Inter-Parliamentary Conference for the Common Foreign and Security Policy (CFSP) and the Common Security and Defence Policy (CSDP)
Erste Campus, Vienna, 11 -12 October 2018
Session 2: How Europe Can Contribute to Improving the Political and Humanitarian Situation in Syria
- How should the current restrictive measures against the Syrian regime be assessed and what steps, if any, should be taken after they expire in June next year?
- What measures can be taken to support neighbouring countries hosting Syrian refugees in addition to the humanitarian assistance already under way?
- In what way could the EU support the efforts of the UN Envoy Staffan de Mistura in the peace negotiations?
The fighting in Syria, ongoing now for over seven years, and its devastating effects have triggered one of the worst humanitarian crises since the Second World War. Efforts at inclusive peace negotiations with a view to a political transition led by Syria itself must be stepped up, and support is needed for the work of the UN Special Envoy and the intra-Syrian talks in Geneva.
The humanitarian situation remains dramatic. Some 13.1 million people require humanitarian aid, almost 3 million of whom are living in areas that are under siege and difficult for relief organisations to access. The country has around 6.6 million internally displaced persons, half of whom are children and adolescents. Around 5.6 million refugees are living in neighbouring countries, 3.6 million of whom are in Turkey. One in three schools in Syria has been damaged or destroyed, and 35 per cent of Syrian households lack a safe water supply. The United Nations Office for the Coordination of Humanitarian Affairs (UNOCHA) expects up to 800,000 new refugees in the event of a possible attack on Idlib.
At the end of July 2018, the Syrian government controlled around two-thirds of the country's territory and almost all major population centres. From January to July 2018, government-related militias occupied strategically important areas as a result of agreements or military campaigns, such as the eastern and southern suburbs of Damascus, the southern areas on the Jordanian and Israeli borders, and the area between Homs and Hama, whose location makes it of enormous economic importance.
The political role of the EU
The EU enacted a series of restrictive measures against the Syrian regime after the Syrian government began violently suppressing the anti-government protests in March 2011. All bilateral cooperation programmes between the EU and Syria were suspended. In April 2017, the Council adopted the EU Strategy for Syria, which defines strategic objectives in six core areas: Ending the war by means of a genuine political transition; promoting a constructive, inclusive transition process in Syria; saving lives by meeting the humanitarian needs of the most vulnerable; promoting democracy, human rights and freedom of expression; promoting accountability for war crimes; and strengthening the resilience of the Syrian population and society.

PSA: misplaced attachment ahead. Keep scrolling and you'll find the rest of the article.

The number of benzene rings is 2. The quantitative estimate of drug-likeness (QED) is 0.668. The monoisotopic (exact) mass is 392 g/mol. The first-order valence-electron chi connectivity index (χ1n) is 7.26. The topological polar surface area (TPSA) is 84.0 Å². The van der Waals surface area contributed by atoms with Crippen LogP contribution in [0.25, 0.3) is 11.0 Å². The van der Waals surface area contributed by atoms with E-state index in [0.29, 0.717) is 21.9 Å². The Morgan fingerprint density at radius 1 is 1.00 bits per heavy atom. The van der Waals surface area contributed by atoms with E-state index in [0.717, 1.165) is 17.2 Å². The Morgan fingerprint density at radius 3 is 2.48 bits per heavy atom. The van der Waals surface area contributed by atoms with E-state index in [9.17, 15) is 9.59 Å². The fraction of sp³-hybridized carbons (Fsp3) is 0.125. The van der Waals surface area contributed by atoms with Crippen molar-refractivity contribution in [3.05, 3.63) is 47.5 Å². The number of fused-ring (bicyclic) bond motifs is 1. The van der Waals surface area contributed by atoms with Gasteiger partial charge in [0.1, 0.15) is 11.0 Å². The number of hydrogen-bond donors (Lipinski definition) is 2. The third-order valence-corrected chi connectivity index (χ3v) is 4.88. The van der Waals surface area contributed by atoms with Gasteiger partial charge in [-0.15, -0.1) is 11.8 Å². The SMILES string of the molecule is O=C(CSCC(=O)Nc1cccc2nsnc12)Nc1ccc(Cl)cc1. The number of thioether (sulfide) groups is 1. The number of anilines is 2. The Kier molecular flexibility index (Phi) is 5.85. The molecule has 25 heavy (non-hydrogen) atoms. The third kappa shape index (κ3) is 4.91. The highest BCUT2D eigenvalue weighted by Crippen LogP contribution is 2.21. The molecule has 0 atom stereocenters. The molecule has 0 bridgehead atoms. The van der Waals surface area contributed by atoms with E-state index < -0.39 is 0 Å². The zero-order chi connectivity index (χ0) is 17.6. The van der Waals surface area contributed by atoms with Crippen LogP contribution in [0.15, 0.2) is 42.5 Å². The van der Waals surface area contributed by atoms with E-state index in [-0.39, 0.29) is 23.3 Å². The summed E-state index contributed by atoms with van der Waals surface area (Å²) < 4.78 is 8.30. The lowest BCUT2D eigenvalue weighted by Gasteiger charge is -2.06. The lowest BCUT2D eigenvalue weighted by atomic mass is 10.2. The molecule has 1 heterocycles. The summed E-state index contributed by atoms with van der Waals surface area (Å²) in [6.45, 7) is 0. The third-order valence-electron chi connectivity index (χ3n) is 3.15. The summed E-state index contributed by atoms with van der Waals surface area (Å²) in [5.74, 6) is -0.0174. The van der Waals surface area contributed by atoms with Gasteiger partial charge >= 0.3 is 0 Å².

In light of the ongoing repression of the civilian population in Syria, the Council, in line with the EU Strategy for Syria, has extended its restrictive measures against the Syrian regime until 1 June 2019. In a broader sense, the sanctions currently in force include, inter alia, an oil embargo, restrictions on certain investments, the freezing of assets held in the EU by the Syrian Central Bank, export restrictions on equipment and technology which could be used for internal repression, as well as on equipment and technology for monitoring or tapping the Internet and telephone conversations.
EU humanitarian assistance
The EU is the largest donor in the effort to address the crisis in Syria. Together the EU and its Member States have provided more than € 10.6 billion in humanitarian and development aid. The European Union's Regional Trust Fund manages most of the non-humanitarian aid provided to neighbouring countries hosting Syrian refugees. At present the fund has a total volume of € 1.5 billion.
In line with the EU Strategy for Syria, the EU organised the first Brussels Conference on the Future of Syria and the Region in April 2017 and the second Conference in Brussels in April 2018, which pledged € 3.5 billion for 2018 and a further € 2.7 billion for 2019-2020. A third Brussels conference is planned for the last week of March 2019, focusing on mobilising international and regional support for a political process.